In Brief

Guinness World Records: The strangest new feats

Leaping llama and a colossal cat are among the winning entries

A North Wales llama with a passion for the high jump and a supersized moggy from West Yorkshire are just some of the high achievers in the latest edition of the Guinness Book of World Records.

"There's something in here for everyone, from space travel, planetary science and the animal kingdom to remarkable human bodies, spectacular pets and superlative highlights from the past year in sports," says Craig Glenday, the book's editor-in-chief.

Here are some of the strangest inclusions:

Full body burn

Among the more curious characters in the book's 4,000 fabulous feats are Josef Todtling, who has set the record for the longest distance pulled by a horse while on fire: the Austrian was dragged 1,640ft while doing a "full body burn".

Longest cat

Then there is the world's longest recorded cat. At 3ft 10.6in, Ludo is three times the size of the average kitty. The massive Maine Coon is said to sometimes frighten people "as they're more used to seeing dogs that size".

High-jumping llama

If high-jumping llamas are your passion then you'll be gratified to learn that Caspa from North Wales has sprung his way into the record book by jumping over a 3ft 10in hurdle. His owner says that Caspa is "a real show off".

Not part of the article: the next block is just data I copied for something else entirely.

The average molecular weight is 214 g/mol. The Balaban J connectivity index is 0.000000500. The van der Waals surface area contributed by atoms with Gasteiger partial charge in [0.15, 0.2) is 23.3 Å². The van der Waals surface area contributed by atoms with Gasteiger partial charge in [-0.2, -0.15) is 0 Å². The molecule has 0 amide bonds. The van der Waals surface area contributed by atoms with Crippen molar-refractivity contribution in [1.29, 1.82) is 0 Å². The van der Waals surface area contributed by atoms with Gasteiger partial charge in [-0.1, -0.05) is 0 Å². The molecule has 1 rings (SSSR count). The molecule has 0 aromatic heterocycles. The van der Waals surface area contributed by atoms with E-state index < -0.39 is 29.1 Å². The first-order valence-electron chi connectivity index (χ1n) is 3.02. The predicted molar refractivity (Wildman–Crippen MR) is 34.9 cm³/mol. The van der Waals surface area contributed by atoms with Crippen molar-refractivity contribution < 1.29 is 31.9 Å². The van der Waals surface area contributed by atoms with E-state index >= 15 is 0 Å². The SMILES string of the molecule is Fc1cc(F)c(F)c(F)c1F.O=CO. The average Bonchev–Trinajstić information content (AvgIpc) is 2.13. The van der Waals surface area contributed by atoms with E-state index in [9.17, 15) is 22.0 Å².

Rotating feet

Schoolboy Maxwell Day has merited inclusion because he can rotate his feet by 157 degrees. The 14-year-old from Enfield, North London, says it "isn't painful" to perform the feat and says he wears insoles in his shoes to keep his feet straight.

Massive mouth

When dentists tell 47-year-old German Bernd Schmidt to open wide he does just that – he can open his mouth to an impressive 3.46in wide. To win the title, which was ratified by a dental surgeon, he placed metal rods between his upper and lower incisors.

Tattooed pensioners

Finally, the ink industry will be heartened to hear that Florida pensioners Charlotte Guttenberg and Chuck Helmke are the most tattooed senior citizens. Guttenberg, 67 has covered 91.5 per cent of her body over the last ten years, while Helmke, 76, has 93.5 per cent of his body covered in tattoos.

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